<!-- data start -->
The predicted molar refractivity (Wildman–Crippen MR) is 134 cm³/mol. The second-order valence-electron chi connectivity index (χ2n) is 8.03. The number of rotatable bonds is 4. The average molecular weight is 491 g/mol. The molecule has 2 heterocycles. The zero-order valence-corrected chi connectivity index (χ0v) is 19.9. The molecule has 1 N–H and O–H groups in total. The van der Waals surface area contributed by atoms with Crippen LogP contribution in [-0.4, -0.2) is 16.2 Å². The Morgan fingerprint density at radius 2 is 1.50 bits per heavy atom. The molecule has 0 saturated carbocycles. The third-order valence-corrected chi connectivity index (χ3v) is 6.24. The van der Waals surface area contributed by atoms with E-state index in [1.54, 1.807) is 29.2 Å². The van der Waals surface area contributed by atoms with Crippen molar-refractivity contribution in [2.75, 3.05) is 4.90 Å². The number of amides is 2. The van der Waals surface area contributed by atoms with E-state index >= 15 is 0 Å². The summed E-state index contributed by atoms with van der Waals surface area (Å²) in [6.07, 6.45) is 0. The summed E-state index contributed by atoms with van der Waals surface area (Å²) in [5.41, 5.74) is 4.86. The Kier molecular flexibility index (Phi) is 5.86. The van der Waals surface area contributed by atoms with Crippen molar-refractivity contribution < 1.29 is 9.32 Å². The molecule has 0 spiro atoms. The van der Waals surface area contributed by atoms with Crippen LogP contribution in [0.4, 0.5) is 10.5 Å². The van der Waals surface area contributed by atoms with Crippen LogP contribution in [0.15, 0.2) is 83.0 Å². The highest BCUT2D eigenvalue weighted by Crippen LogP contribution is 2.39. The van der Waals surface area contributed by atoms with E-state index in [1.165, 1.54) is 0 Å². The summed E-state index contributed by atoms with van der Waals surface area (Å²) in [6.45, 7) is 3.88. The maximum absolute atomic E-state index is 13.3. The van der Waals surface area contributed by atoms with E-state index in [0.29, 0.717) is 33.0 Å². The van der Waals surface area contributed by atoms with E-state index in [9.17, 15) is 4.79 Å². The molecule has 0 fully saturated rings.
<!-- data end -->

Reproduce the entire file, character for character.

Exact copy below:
The predicted molar refractivity (Wildman–Crippen MR) is 134 cm³/mol. The second-order valence-electron chi connectivity index (χ2n) is 8.03. The number of rotatable bonds is 4. The average molecular weight is 491 g/mol. The molecule has 2 heterocycles. The zero-order valence-corrected chi connectivity index (χ0v) is 19.9. The molecule has 1 N–H and O–H groups in total. The van der Waals surface area contributed by atoms with Crippen LogP contribution in [-0.4, -0.2) is 16.2 Å². The Morgan fingerprint density at radius 2 is 1.50 bits per heavy atom. The molecule has 0 saturated carbocycles. The third-order valence-corrected chi connectivity index (χ3v) is 6.24. The van der Waals surface area contributed by atoms with E-state index in [1.54, 1.807) is 29.2 Å². The van der Waals surface area contributed by atoms with Crippen molar-refractivity contribution in [2.75, 3.05) is 4.90 Å². The number of amides is 2. The van der Waals surface area contributed by atoms with E-state index >= 15 is 0 Å². The summed E-state index contributed by atoms with van der Waals surface area (Å²) in [6.07, 6.45) is 0. The summed E-state index contributed by atoms with van der Waals surface area (Å²) in [5.41, 5.74) is 4.86. The Kier molecular flexibility index (Phi) is 5.86. The van der Waals surface area contributed by atoms with Crippen molar-refractivity contribution < 1.29 is 9.32 Å². The molecule has 0 spiro atoms. The van der Waals surface area contributed by atoms with Crippen LogP contribution in [0.4, 0.5) is 10.5 Å². The van der Waals surface area contributed by atoms with Crippen LogP contribution in [0.15, 0.2) is 83.0 Å². The highest BCUT2D eigenvalue weighted by Crippen LogP contribution is 2.39. The van der Waals surface area contributed by atoms with E-state index in [1.165, 1.54) is 0 Å². The summed E-state index contributed by atoms with van der Waals surface area (Å²) in [6.45, 7) is 3.88. The maximum absolute atomic E-state index is 13.3. The van der Waals surface area contributed by atoms with E-state index in [0.29, 0.717) is 33.0 Å². The van der Waals surface area contributed by atoms with E-state index in [9.17, 15) is 4.79 Å². The molecule has 0 fully saturated rings.